The worldwide market for skin lighteners is expected to hit $20 billion in 2018.
Lighteners were developed in the U.S. during Reconstruction, by former slaves who wanted to get better jobs. Even as late as the mid-20th century, civil rights leaders like Walter White of the NAACP thought lighteners would end racial discrimination because black people could suddenly look white. Instead, the products moved into sub-Saharan Africa as well as East and South Asia and lightening became a way of life.
On a recent morning, I found Dilshad Jiwani at an Indian supermarket in Queens. She was buying a bottle of Fair and Lovely, the world’s #1 brand of skin lightener, according to the company, used by one in 10 women globally.
"People look at you differently if your skin color is different. Especially in America, because they’re fair and we have dark skin, so we’re treated badly. So I want to look fair too."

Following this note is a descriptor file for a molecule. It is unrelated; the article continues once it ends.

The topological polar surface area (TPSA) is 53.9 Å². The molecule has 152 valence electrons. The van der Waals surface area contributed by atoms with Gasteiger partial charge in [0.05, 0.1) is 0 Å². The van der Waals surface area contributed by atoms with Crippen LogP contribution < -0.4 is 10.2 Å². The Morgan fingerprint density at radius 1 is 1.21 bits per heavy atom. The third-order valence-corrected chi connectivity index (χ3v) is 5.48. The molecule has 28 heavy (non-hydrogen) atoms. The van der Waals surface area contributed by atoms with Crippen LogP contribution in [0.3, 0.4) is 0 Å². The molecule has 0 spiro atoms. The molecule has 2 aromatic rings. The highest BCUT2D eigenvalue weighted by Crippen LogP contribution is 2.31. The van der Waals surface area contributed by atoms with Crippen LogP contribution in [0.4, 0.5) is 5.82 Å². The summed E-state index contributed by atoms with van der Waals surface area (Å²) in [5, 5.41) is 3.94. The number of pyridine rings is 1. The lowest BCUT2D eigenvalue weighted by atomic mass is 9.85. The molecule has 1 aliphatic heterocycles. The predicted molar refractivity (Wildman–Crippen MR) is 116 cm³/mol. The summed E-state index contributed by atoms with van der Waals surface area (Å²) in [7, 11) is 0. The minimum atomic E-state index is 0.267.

Jiwani said that in the past, people in the subway would get up and move away from her because she was darker. “It feels like insult!” she said. “They did that to me, and I felt bad. Now, since I’m white, they don’t do that.”
Listen to the full Micropolis segment on skin lightening across cultures, and how dark women like Lupita Nyong’o are tackling the problem of colorism.
Skintone-Pantone chart by Angelica Dass.